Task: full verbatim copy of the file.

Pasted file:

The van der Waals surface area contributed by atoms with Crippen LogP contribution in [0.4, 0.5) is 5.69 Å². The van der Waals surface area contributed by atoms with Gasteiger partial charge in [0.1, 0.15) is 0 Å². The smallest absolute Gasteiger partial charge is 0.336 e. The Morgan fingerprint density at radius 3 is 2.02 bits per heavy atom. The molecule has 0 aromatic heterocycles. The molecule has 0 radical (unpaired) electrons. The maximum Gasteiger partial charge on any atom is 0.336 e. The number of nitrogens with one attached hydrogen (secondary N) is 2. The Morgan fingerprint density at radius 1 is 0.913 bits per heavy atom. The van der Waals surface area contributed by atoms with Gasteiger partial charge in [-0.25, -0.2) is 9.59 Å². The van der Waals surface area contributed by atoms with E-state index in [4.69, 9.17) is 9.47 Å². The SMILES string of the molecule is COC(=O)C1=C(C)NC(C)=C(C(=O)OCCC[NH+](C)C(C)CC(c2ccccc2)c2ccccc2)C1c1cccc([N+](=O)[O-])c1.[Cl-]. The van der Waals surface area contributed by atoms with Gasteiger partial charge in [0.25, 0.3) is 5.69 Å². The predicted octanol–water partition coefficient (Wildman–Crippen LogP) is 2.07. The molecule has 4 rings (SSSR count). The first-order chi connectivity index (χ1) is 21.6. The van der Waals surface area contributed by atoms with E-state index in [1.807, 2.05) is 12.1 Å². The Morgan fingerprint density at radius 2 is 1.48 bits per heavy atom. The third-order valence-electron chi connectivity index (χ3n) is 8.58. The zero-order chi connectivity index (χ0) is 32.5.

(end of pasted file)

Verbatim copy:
The van der Waals surface area contributed by atoms with Crippen LogP contribution in [0.4, 0.5) is 5.69 Å². The van der Waals surface area contributed by atoms with Gasteiger partial charge in [0.1, 0.15) is 0 Å². The smallest absolute Gasteiger partial charge is 0.336 e. The Morgan fingerprint density at radius 3 is 2.02 bits per heavy atom. The molecule has 0 aromatic heterocycles. The molecule has 0 radical (unpaired) electrons. The maximum Gasteiger partial charge on any atom is 0.336 e. The number of nitrogens with one attached hydrogen (secondary N) is 2. The Morgan fingerprint density at radius 1 is 0.913 bits per heavy atom. The van der Waals surface area contributed by atoms with Gasteiger partial charge in [-0.25, -0.2) is 9.59 Å². The van der Waals surface area contributed by atoms with E-state index in [4.69, 9.17) is 9.47 Å². The SMILES string of the molecule is COC(=O)C1=C(C)NC(C)=C(C(=O)OCCC[NH+](C)C(C)CC(c2ccccc2)c2ccccc2)C1c1cccc([N+](=O)[O-])c1.[Cl-]. The van der Waals surface area contributed by atoms with Gasteiger partial charge in [0.25, 0.3) is 5.69 Å². The predicted octanol–water partition coefficient (Wildman–Crippen LogP) is 2.07. The molecule has 4 rings (SSSR count). The first-order chi connectivity index (χ1) is 21.6. The van der Waals surface area contributed by atoms with E-state index in [1.807, 2.05) is 12.1 Å². The Morgan fingerprint density at radius 2 is 1.48 bits per heavy atom. The third-order valence-electron chi connectivity index (χ3n) is 8.58. The zero-order chi connectivity index (χ0) is 32.5.